Women poised to dominate Australian of the Year Awards

Every year, the Australian government celebrates acts of lifetime civic achievement and of heroism with the Australian of the Year Awards. This year, it looks like both the Australian of the Year and the Young Australian of the Year will be women! In the adult division, Indigenous lawyer and professor Larissa Behrendt is poised – according to the bookies – to win. In the youth category, all eyes are on Jessica Watson, the teenager who sailed solo around the world last year. Behrendt is the finalist from my home state, New South Wales, and was given the state award, “in recognition of her passionate and articulate advocacy for the rights of Aboriginal and Torres Strait Islanders.” Behrendt has worked and written extensively on Indigenous rights and on native title policy, and in addition to two non-fiction books on those issues, wrote a novel, Home, in 2004.

Watson is the 17-year-old who last year became the youngest person to sail solo and unassisted around the world. Watson, who sailed through some terrifying weather and seems to have thoroughly enjoyed the challenge, has also been nominated for National Geographic’s Adventurer of the Year (one of only two women out of ten nominees). According to the Sydney Morning Herald, the other person most likely to be named Young Australian of the Year is also a young woman. Tara Winkler, 25, founded an orphanage in Battambang, Cambodia, that now houses 41 children, and Winkler is now working to establish a medical facility in the city.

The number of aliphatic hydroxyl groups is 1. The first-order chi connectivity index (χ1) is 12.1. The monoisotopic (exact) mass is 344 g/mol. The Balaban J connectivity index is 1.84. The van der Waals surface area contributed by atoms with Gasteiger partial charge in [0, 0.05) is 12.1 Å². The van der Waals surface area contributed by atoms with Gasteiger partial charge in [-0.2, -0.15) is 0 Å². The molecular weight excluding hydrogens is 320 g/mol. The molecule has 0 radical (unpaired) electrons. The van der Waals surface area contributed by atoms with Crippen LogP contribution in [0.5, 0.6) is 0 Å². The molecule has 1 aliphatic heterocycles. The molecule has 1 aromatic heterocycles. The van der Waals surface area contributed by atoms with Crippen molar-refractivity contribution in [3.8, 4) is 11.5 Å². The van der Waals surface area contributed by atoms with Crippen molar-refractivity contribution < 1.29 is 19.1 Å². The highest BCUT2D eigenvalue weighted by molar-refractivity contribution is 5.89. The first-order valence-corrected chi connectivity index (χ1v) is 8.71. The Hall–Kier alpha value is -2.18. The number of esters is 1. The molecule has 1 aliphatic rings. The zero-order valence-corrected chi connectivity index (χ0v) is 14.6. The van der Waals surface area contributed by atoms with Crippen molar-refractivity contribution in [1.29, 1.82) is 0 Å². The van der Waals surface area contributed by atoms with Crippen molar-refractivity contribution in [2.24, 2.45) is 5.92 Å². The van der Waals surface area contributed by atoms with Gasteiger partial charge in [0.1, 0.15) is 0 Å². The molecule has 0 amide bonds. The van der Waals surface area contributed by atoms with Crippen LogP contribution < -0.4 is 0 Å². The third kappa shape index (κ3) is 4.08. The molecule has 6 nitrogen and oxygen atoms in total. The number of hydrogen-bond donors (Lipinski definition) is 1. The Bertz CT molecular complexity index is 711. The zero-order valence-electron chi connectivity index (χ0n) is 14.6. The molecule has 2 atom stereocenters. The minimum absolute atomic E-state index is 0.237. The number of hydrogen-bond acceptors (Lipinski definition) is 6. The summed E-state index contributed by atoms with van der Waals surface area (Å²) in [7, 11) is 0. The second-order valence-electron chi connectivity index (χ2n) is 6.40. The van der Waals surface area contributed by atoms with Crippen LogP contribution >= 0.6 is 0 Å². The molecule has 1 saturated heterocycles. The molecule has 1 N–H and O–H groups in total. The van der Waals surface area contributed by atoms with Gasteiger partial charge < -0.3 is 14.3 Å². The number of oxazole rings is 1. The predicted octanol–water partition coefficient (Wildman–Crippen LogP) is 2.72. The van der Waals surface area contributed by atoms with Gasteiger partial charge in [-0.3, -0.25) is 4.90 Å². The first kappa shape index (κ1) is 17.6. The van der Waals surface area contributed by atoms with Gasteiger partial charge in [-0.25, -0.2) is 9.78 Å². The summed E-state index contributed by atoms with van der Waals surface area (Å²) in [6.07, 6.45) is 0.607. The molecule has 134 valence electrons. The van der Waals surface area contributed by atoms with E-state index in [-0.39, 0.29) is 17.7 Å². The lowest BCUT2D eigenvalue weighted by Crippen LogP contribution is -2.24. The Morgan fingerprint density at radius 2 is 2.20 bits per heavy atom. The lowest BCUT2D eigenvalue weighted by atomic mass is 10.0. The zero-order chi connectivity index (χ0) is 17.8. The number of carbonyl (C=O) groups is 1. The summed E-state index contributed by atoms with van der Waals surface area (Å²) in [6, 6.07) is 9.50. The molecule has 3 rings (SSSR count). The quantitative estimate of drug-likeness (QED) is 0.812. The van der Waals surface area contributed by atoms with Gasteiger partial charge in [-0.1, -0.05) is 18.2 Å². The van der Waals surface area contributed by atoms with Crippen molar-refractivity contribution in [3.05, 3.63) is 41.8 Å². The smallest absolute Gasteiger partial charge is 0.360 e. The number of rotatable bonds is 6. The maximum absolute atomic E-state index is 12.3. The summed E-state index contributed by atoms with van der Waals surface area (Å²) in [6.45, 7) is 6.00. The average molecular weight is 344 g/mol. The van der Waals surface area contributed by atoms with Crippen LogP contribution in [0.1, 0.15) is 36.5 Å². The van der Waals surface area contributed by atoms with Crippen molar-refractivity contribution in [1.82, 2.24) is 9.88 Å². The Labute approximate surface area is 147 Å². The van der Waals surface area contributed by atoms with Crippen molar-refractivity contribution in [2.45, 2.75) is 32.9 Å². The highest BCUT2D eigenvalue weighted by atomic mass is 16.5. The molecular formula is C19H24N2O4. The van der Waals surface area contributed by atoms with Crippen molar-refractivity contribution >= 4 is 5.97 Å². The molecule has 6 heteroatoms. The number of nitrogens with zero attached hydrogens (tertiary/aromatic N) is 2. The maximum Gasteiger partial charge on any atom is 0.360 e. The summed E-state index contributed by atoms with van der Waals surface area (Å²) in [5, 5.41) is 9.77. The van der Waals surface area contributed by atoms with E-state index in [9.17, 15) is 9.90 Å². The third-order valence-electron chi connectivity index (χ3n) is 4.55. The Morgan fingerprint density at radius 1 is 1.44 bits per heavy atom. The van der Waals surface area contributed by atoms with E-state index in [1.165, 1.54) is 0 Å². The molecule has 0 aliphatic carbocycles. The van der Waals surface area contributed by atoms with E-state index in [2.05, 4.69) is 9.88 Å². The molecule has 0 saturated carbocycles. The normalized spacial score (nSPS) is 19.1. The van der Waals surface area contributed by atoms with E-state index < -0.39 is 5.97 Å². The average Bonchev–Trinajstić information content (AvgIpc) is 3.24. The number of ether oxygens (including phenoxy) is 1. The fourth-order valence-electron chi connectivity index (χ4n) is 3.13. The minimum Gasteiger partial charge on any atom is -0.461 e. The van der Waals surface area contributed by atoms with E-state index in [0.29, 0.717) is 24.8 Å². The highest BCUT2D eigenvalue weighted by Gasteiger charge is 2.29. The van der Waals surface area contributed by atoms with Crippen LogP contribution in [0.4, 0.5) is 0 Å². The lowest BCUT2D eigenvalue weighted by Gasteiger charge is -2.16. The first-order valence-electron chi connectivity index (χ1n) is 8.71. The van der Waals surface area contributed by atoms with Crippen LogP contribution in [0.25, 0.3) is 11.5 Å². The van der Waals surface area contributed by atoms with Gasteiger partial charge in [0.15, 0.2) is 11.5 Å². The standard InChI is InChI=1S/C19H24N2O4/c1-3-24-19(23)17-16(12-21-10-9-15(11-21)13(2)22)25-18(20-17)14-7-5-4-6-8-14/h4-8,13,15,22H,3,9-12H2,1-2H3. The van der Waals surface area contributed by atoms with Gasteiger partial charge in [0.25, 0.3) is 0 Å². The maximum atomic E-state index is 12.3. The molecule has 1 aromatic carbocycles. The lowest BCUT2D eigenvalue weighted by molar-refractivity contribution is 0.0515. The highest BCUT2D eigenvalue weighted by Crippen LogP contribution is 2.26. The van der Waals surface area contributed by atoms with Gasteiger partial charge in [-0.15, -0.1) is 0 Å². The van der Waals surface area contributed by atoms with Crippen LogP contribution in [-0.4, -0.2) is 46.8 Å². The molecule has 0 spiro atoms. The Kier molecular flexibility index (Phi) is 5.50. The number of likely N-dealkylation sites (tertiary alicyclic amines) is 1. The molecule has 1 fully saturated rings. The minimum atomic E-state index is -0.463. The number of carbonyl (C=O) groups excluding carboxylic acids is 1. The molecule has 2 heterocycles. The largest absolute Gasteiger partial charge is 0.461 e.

The winners will be announced on January 25th, on the eve of Australia Day.

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Chloe Angyal is a journalist and scholar of popular culture from Sydney, Australia. She joined the Feministing team in 2009. Her writing about politics and popular culture has been published in The Atlantic, The Guardian, New York magazine, Reuters, The LA Times and many other outlets in the US, Australia, UK, and France. She makes regular appearances on radio and television in the US and Australia. She has an AB in Sociology from Princeton University and a PhD in Arts and Media from the University of New South Wales. Her academic work focuses on Hollywood romantic comedies; her doctoral thesis was about how the genre depicts gender, sex, and power, and grew out of a series she wrote for Feministing, the Feministing Rom Com Review. Chloe is a Senior Facilitator at The OpEd Project and a Senior Advisor to The Harry Potter Alliance. You can read more of her writing at chloesangyal.com

Chloe Angyal is a journalist and scholar of popular culture from Sydney, Australia.

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